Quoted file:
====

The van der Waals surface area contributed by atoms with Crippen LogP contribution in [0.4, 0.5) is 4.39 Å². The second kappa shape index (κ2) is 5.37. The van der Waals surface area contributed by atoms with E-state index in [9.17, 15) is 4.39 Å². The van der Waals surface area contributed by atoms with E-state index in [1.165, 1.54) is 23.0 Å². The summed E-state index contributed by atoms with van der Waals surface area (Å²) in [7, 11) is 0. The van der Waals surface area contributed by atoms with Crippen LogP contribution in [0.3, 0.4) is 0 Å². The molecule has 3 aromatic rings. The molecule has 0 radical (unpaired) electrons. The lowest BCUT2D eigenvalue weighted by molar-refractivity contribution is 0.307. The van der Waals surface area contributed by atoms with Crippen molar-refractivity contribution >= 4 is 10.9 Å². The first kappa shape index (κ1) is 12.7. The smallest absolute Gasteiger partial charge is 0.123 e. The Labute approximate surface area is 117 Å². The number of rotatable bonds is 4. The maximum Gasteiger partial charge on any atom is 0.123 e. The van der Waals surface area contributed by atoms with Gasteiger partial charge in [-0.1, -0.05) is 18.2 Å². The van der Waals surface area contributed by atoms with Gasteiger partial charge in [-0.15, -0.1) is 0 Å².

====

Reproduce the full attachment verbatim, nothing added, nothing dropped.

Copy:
The van der Waals surface area contributed by atoms with Crippen LogP contribution in [0.4, 0.5) is 4.39 Å². The second kappa shape index (κ2) is 5.37. The van der Waals surface area contributed by atoms with E-state index in [9.17, 15) is 4.39 Å². The van der Waals surface area contributed by atoms with E-state index in [1.165, 1.54) is 23.0 Å². The summed E-state index contributed by atoms with van der Waals surface area (Å²) in [7, 11) is 0. The van der Waals surface area contributed by atoms with Crippen LogP contribution in [0.3, 0.4) is 0 Å². The molecule has 3 aromatic rings. The molecule has 0 radical (unpaired) electrons. The lowest BCUT2D eigenvalue weighted by molar-refractivity contribution is 0.307. The van der Waals surface area contributed by atoms with Crippen molar-refractivity contribution >= 4 is 10.9 Å². The first kappa shape index (κ1) is 12.7. The smallest absolute Gasteiger partial charge is 0.123 e. The Labute approximate surface area is 117 Å². The number of rotatable bonds is 4. The maximum Gasteiger partial charge on any atom is 0.123 e. The van der Waals surface area contributed by atoms with Gasteiger partial charge in [-0.1, -0.05) is 18.2 Å². The van der Waals surface area contributed by atoms with Gasteiger partial charge in [-0.15, -0.1) is 0 Å².